Who Gets The Fur Babies?
Helpful Tips for Creating a Pet Trust

Who gets the fur babies? Estate planning for your animals. Many of you may remember “The Queen of Mean,” Leona Helmsley, who died in 2007. Leona may have embodied some of the worst character traits that we can think of, but she certainly loved her pup. “Trouble,” the Maltese, was left $12 million in Leona Helmsley’s Last Will and Testament and immediately received over two dozen death and kidnapping threats. Trouble has long since passed away, but the memory of the multi-millionaire pampering her dog and leaving her more money than most will ever see often sparks the question in the Texas animal lover “how do I take care of my pet if something happens to me?” It is a question that I have shared as a dog lover and adopter of four little four-legged friends.

When I speak with my clients about how to address their animals in the estate, I always like to give at least two options. At minimum, the animals need to have short term care. When a person or people pass away it can often be days or weeks before the remains are discovered, depending on friend and family situations. If you live alone and you have a pet, someone should have the immediate responsibility of taking care of that pet if something happens to you. This means that they have access to your home and can take the pet in while the deceased’s affairs are sorted out.

That being said, what can you do to make sure that your beloved pet is taken care of according to your wishes and your pet’s individual needs in the longer term? When I draft Last Will and Testaments for my clients and we discuss their pets, the first thing that I ask is who they trust with their loved one(s); because let’s face it, our pets become family to most of us.

Texas law treats pets as personal property. If you fail to specifically account for your pet in your Will, it will pass according to the residual clause, which could cause issues if the remainder of your estate, after specific assets are distributed, passes to multiple people.This could cause family fights over who gets the pet, and the court can’t exactly “split the baby” as it were here. Also, if none of your family wants the responsibility of caring for your pet, they can reject the transfer of the pet by disclaiming that portion of the inheritance.

A simple and cost effective solution to these potential issues is simply communication. Before thismatter ever gets in front of a probate court, a pet owner should just ask their friends and family who would willingly take their pets if something were to happen to them. Finances should also be considered so that those that would take care of your beloved little fur babies need not have to break the bank to care for them as you would.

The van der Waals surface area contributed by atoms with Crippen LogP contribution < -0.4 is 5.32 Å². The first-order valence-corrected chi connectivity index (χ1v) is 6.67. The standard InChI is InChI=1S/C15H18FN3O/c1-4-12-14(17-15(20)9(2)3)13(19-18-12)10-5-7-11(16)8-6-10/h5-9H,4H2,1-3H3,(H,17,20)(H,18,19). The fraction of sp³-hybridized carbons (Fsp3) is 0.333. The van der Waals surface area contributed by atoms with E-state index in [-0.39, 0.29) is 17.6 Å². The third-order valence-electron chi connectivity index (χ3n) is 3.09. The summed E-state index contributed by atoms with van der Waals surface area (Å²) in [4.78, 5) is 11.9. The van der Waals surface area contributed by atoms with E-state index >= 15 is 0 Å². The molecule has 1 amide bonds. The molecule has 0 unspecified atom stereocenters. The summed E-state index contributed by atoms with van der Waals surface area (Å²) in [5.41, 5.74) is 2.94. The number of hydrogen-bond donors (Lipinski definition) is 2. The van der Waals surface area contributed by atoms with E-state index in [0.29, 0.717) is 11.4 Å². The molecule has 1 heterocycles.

Let’s face it; we all spoil our pack to some extent, especially when they have been in a shelter; all of a sudden we can give them a life that they never dreamed of while on the streets. Once you get an idea of who gets the pets and how their care can be paid for, we just specify those details in your Last Will and Testament. We specifically grant ownership of the pets to those that you trust to care for them and make sure they are bequeathed enough money for their care.

If you are like us, and you have a perpetual rotation of pups though your home (I have never not had a dog in my 3ish decades of life), you will not want to use specific names in your Will, as the court can’t grant custody of a pet that is no longer with us. Just account for your “Pets” in the Will and that will apply to whichever one is living at the time of your passing. You will also want to periodically review your Will to make sure that you have given enough money for their care according to inflation. Many attorneys that focus primarily on estate planning (look over here!!) will gladly give their clients periodic reviews of their estate plan. In my firm’s case, that review does not come with an extra bill attached and occurs on a yearly basis.

A more comprehensive option for pet owners is to have a qualified attorney draft a Trust for their pets. This option is good for those pets with specific needs, such as medical treatments, or in Trouble’s case, a $100k per year security team. Oftentimes, this option is used where valuable sporting dogs or show dogs are involved as they can be income producing assets.

A Trust specifically details what care is to be provided and in what manner. Trusts are also often administered by corporate entities that understand the complex nature of the high level of care the Trustee must give to the Trust and its assets (your pet). A Trust should be properly funded, just as you should fund those that you grant possession of your pets to in a Will, so that the specific needs of your pet can be paid for. Many pet owners have other concerns, like minor children, so they choose to draft a Family Trust and place their pets within that Trust. This especially useful if parents want to keep children and pets together if the worst were to happen and both parents were lost at the same time.

At the end of the day, there are multiple options for a pet owner to provide for the care of their loved ones, both four and two legged. An estate planning lawyer can review all of your options and help guide you through the decision making process so that you get the peace of mind of knowing exactly what is to happen when you are no longer there to care for your pets.

 About the Author: Joshua D. Wilson is a Central Texas Attorney and founder and principal of J.D. Willson Law Firm, PLLC. He specializes in assisting families with estate planning as well as other areas of legal services such as wealth preservation and charitable giving. Please visit his website to learn more.